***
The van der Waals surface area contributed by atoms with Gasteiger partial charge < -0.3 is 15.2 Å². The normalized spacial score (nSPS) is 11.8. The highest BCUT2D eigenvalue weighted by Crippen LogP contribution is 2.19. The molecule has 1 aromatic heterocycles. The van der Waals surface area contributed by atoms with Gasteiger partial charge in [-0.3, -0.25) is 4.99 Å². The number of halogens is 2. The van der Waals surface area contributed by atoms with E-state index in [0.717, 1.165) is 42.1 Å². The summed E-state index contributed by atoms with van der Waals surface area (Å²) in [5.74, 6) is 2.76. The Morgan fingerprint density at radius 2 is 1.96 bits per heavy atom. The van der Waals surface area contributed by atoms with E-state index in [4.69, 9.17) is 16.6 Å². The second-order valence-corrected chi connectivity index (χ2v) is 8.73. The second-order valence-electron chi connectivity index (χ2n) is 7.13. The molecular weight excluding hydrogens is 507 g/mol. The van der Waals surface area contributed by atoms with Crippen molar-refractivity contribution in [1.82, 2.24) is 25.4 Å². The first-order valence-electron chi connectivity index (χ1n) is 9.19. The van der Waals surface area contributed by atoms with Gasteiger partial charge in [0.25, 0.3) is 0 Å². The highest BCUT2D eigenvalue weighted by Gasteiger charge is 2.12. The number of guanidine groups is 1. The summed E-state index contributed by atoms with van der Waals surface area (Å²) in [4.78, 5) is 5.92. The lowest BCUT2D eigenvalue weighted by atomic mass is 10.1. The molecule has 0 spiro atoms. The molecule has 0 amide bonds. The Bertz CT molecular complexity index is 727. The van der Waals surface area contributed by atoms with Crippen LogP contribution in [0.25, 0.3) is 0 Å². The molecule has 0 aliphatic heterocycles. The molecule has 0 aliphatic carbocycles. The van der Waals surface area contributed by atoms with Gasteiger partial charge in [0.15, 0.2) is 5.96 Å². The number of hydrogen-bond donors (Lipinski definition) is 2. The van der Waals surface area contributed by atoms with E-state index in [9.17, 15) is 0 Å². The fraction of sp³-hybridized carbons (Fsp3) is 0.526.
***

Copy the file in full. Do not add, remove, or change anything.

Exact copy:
The van der Waals surface area contributed by atoms with Gasteiger partial charge < -0.3 is 15.2 Å². The normalized spacial score (nSPS) is 11.8. The highest BCUT2D eigenvalue weighted by Crippen LogP contribution is 2.19. The molecule has 1 aromatic heterocycles. The van der Waals surface area contributed by atoms with Gasteiger partial charge in [-0.3, -0.25) is 4.99 Å². The number of halogens is 2. The van der Waals surface area contributed by atoms with E-state index in [0.717, 1.165) is 42.1 Å². The summed E-state index contributed by atoms with van der Waals surface area (Å²) in [5.74, 6) is 2.76. The Morgan fingerprint density at radius 2 is 1.96 bits per heavy atom. The van der Waals surface area contributed by atoms with E-state index in [4.69, 9.17) is 16.6 Å². The second-order valence-corrected chi connectivity index (χ2v) is 8.73. The second-order valence-electron chi connectivity index (χ2n) is 7.13. The molecular weight excluding hydrogens is 507 g/mol. The van der Waals surface area contributed by atoms with Crippen molar-refractivity contribution in [1.82, 2.24) is 25.4 Å². The first-order valence-electron chi connectivity index (χ1n) is 9.19. The van der Waals surface area contributed by atoms with Gasteiger partial charge in [0.25, 0.3) is 0 Å². The highest BCUT2D eigenvalue weighted by Gasteiger charge is 2.12. The number of guanidine groups is 1. The summed E-state index contributed by atoms with van der Waals surface area (Å²) in [4.78, 5) is 5.92. The lowest BCUT2D eigenvalue weighted by atomic mass is 10.1. The molecule has 0 spiro atoms. The molecule has 0 amide bonds. The Bertz CT molecular complexity index is 727. The van der Waals surface area contributed by atoms with Crippen LogP contribution in [0.25, 0.3) is 0 Å². The molecule has 0 aliphatic heterocycles. The molecule has 0 aliphatic carbocycles. The van der Waals surface area contributed by atoms with Gasteiger partial charge in [0.15, 0.2) is 5.96 Å². The number of hydrogen-bond donors (Lipinski definition) is 2. The van der Waals surface area contributed by atoms with E-state index in [9.17, 15) is 0 Å². The fraction of sp³-hybridized carbons (Fsp3) is 0.526.